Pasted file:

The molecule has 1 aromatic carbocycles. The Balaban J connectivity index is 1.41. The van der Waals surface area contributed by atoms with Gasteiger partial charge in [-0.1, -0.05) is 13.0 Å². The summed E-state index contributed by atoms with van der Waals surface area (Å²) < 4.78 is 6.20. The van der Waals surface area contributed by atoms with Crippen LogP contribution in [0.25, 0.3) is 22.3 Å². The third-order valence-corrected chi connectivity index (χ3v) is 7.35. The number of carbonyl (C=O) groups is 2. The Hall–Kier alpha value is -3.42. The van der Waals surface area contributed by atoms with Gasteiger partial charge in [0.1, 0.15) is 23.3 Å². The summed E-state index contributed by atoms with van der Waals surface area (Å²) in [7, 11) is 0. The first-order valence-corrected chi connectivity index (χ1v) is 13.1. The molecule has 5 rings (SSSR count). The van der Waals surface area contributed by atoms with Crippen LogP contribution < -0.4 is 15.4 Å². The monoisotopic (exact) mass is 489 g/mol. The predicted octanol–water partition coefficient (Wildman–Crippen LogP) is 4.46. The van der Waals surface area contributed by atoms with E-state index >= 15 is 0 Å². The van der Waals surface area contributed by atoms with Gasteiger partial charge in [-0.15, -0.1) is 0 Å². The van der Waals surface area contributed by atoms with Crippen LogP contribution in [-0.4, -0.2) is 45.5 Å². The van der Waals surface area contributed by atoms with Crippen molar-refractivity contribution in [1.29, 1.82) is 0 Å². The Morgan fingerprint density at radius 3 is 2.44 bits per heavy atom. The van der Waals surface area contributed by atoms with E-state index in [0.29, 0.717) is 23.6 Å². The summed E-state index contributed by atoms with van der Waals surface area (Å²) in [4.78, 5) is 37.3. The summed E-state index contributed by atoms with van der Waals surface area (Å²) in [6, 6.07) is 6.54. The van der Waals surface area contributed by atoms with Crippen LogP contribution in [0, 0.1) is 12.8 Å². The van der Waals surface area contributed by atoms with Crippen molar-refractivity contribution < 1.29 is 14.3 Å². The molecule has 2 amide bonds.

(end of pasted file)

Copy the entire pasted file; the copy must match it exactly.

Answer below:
The molecule has 1 aromatic carbocycles. The Balaban J connectivity index is 1.41. The van der Waals surface area contributed by atoms with Gasteiger partial charge in [-0.1, -0.05) is 13.0 Å². The summed E-state index contributed by atoms with van der Waals surface area (Å²) < 4.78 is 6.20. The van der Waals surface area contributed by atoms with Crippen LogP contribution in [0.25, 0.3) is 22.3 Å². The third-order valence-corrected chi connectivity index (χ3v) is 7.35. The number of carbonyl (C=O) groups is 2. The Hall–Kier alpha value is -3.42. The van der Waals surface area contributed by atoms with Gasteiger partial charge in [0.1, 0.15) is 23.3 Å². The summed E-state index contributed by atoms with van der Waals surface area (Å²) in [7, 11) is 0. The first-order valence-corrected chi connectivity index (χ1v) is 13.1. The molecule has 5 rings (SSSR count). The van der Waals surface area contributed by atoms with Crippen LogP contribution < -0.4 is 15.4 Å². The monoisotopic (exact) mass is 489 g/mol. The predicted octanol–water partition coefficient (Wildman–Crippen LogP) is 4.46. The van der Waals surface area contributed by atoms with E-state index >= 15 is 0 Å². The van der Waals surface area contributed by atoms with Gasteiger partial charge in [-0.15, -0.1) is 0 Å². The van der Waals surface area contributed by atoms with Crippen LogP contribution in [-0.4, -0.2) is 45.5 Å². The van der Waals surface area contributed by atoms with Crippen molar-refractivity contribution in [1.29, 1.82) is 0 Å². The Morgan fingerprint density at radius 3 is 2.44 bits per heavy atom. The van der Waals surface area contributed by atoms with E-state index in [0.29, 0.717) is 23.6 Å². The summed E-state index contributed by atoms with van der Waals surface area (Å²) in [4.78, 5) is 37.3. The summed E-state index contributed by atoms with van der Waals surface area (Å²) in [6, 6.07) is 6.54. The van der Waals surface area contributed by atoms with Crippen LogP contribution in [0, 0.1) is 12.8 Å². The van der Waals surface area contributed by atoms with Crippen molar-refractivity contribution < 1.29 is 14.3 Å². The molecule has 2 amide bonds.